Thursday June 01, 2023

Testing reforms

March 31, 2023

LAHORE: Reforms in India delivered after Indian Diaspora found them transparent and started investing there. The litmus test for checking the confidence on reforms is to see how the large Pakistani Diaspora having huge foreign savings reacts to Pakistani policies.

Experts point out that when the local entrepreneurs sitting on huge wealth do not invest in productive sectors of the country, then we should not expect foreign investors to come to Pakistan. Moreover, the first wave of foreign investment in the country would come from overseas Pakistanis, who after living away from their homeland for decades long to come back.

Pakistan’s so called liberal economy has remained in limbo because of frequent tinkering in reforms by both authoritarian and democratic governments. The inconsistency of policies and non-implementation of rules and regulations continue to keep overseas Pakistanis at bay.

Real reforms provide a level playing field, while bypassing the reform agenda on discretion of the ruling elite turns the economic system into a rent seeking structure. Pakistan has a large number of successful entrepreneurs operating in the European Union, United States and Canada and even in Dubai. They have since long been waiting for the opportune time to go back and invest in their home land.

However, for expatriate Pakistanis, the country’s policies make no sense, which they think have diminished our standing in the world. India’s Diaspora had similar sentiments about the policies of their government in the1990s but the reforms introduced by Manmohan Singh during the Narasimha Rao regime instilled confidence in them. Today, more than fifty percent of foreign investment in India comes from Mauritius where a large numbers of Indian immigrants reside.

If we analyse the foreign investment coming to India from Europe and the United States this is also coming mainly from Indians who have migrated to these regions. Pakistan is among the top ten recipients of workers remittances which indicate the strength of the Diaspora. But these overseas Pakistanis send petty amounts to their relatives in the country.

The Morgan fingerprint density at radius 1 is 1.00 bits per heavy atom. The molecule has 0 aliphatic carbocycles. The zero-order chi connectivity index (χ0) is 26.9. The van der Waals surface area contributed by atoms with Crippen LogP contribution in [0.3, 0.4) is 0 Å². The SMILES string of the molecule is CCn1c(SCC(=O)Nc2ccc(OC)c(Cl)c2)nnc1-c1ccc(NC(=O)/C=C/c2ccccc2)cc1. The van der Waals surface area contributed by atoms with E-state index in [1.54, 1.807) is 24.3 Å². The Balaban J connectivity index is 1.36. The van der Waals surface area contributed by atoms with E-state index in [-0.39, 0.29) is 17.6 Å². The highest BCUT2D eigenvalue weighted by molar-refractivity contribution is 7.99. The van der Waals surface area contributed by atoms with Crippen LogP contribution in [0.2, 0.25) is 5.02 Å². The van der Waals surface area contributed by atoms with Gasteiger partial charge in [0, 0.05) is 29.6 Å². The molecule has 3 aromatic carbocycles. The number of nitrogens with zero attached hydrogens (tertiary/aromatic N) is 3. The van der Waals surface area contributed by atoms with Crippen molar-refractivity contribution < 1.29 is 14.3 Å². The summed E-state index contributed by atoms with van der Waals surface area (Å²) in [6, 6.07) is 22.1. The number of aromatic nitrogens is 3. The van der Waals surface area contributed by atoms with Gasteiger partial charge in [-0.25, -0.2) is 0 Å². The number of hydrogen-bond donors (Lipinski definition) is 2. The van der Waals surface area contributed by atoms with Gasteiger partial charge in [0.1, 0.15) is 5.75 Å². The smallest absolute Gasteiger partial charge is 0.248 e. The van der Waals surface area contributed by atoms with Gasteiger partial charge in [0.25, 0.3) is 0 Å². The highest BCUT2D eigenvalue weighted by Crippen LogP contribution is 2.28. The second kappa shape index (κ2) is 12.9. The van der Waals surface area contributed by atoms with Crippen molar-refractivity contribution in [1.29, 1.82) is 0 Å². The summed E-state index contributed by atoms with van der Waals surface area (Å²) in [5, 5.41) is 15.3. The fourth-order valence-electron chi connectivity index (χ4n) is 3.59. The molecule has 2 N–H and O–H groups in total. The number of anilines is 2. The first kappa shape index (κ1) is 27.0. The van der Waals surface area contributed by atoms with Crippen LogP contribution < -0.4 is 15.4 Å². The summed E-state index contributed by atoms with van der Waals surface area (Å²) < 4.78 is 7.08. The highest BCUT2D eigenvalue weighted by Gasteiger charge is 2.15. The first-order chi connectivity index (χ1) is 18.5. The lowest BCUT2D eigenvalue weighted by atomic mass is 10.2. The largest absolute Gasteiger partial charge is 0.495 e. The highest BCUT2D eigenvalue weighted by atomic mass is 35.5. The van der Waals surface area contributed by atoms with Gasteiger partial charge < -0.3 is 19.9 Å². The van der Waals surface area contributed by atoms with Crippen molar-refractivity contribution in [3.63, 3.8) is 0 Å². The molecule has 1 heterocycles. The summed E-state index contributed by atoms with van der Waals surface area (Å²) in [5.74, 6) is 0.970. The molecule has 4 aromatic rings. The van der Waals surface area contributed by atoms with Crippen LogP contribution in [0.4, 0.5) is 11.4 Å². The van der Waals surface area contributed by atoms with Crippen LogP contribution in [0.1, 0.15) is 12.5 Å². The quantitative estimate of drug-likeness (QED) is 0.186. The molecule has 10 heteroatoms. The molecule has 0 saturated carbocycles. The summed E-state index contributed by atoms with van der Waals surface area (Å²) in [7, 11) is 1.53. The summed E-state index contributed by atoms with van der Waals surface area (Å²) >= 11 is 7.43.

They are reluctant to establish industrial projects from their huge savings as they have no trust in the system. Ruling elites from Pakistan on their visit to developed economies increasingly experience, disjunction between their sense of Pakistan’s ancient culture and glory and their realisation that our foolish economic policies had led to a situation where few took us seriously.

Pakistani Diaspora ceaselessly tell these elites the fact that Pakistan’s policies had little rationale; they tell them in transparent economies Pakistani economic policies would be laughed out of court.

Pakistanis have demonstrated that, if only they are given the chance and the opportunity, they can work their way to the top: a possibility that the United States, a land made by immigrants which welcomes immigrants more than any other country, offers them in spades. Offer similar opportunities to expats and they will perform miracles.

Clearly there was nothing special about Pakistan that doomed it to its low growth rate, not its size, not its culture, not its geography, nor its history. The problem lay in our choice of wrong policies; when the policies were good, Pakistanis performed at the most enviable levels, second to none.

In case of Japan, its transformation occurred through major initiatives throughout the Meiji era, which sent gifted Japanese abroad to bring back ideas that were adapted to Japan’s culture and needs. The Pakistani Diaspora is also full of ideas that can transform its economy if the rulers and planners genuinely and sincerely engaged them.